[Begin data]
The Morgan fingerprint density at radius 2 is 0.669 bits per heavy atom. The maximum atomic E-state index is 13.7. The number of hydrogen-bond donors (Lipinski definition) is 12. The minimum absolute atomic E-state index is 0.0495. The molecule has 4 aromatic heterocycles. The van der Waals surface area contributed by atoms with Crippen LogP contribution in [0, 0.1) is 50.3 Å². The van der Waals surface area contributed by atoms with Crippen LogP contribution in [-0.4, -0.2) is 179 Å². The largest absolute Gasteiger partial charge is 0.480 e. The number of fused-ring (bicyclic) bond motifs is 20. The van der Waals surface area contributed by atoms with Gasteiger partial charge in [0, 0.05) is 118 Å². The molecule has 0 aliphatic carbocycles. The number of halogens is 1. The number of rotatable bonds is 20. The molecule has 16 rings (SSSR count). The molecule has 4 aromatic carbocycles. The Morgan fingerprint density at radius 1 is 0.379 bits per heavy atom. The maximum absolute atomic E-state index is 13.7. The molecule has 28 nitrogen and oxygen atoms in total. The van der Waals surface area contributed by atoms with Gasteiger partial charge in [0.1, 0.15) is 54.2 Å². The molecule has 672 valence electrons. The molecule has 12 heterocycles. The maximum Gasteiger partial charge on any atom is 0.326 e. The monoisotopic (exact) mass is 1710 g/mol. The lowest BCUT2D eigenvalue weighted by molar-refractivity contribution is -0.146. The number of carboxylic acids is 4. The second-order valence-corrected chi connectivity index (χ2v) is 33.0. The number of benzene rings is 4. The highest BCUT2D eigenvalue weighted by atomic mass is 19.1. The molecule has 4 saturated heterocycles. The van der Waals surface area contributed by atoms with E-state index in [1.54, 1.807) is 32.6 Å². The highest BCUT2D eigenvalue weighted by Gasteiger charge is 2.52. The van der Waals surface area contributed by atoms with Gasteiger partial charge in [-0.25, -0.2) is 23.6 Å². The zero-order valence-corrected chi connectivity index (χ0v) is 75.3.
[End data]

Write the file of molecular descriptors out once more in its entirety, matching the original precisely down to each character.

The Morgan fingerprint density at radius 2 is 0.669 bits per heavy atom. The maximum atomic E-state index is 13.7. The number of hydrogen-bond donors (Lipinski definition) is 12. The minimum absolute atomic E-state index is 0.0495. The molecule has 4 aromatic heterocycles. The van der Waals surface area contributed by atoms with Crippen LogP contribution in [0, 0.1) is 50.3 Å². The van der Waals surface area contributed by atoms with Crippen LogP contribution in [-0.4, -0.2) is 179 Å². The largest absolute Gasteiger partial charge is 0.480 e. The number of fused-ring (bicyclic) bond motifs is 20. The van der Waals surface area contributed by atoms with Gasteiger partial charge in [0, 0.05) is 118 Å². The molecule has 0 aliphatic carbocycles. The number of halogens is 1. The number of rotatable bonds is 20. The molecule has 16 rings (SSSR count). The molecule has 4 aromatic carbocycles. The Morgan fingerprint density at radius 1 is 0.379 bits per heavy atom. The maximum absolute atomic E-state index is 13.7. The molecule has 28 nitrogen and oxygen atoms in total. The van der Waals surface area contributed by atoms with Gasteiger partial charge in [0.1, 0.15) is 54.2 Å². The molecule has 672 valence electrons. The molecule has 12 heterocycles. The maximum Gasteiger partial charge on any atom is 0.326 e. The monoisotopic (exact) mass is 1710 g/mol. The lowest BCUT2D eigenvalue weighted by molar-refractivity contribution is -0.146. The number of carboxylic acids is 4. The second-order valence-corrected chi connectivity index (χ2v) is 33.0. The number of benzene rings is 4. The highest BCUT2D eigenvalue weighted by atomic mass is 19.1. The molecule has 4 saturated heterocycles. The van der Waals surface area contributed by atoms with E-state index in [1.54, 1.807) is 32.6 Å². The highest BCUT2D eigenvalue weighted by Gasteiger charge is 2.52. The van der Waals surface area contributed by atoms with Gasteiger partial charge in [-0.25, -0.2) is 23.6 Å². The zero-order valence-corrected chi connectivity index (χ0v) is 75.3.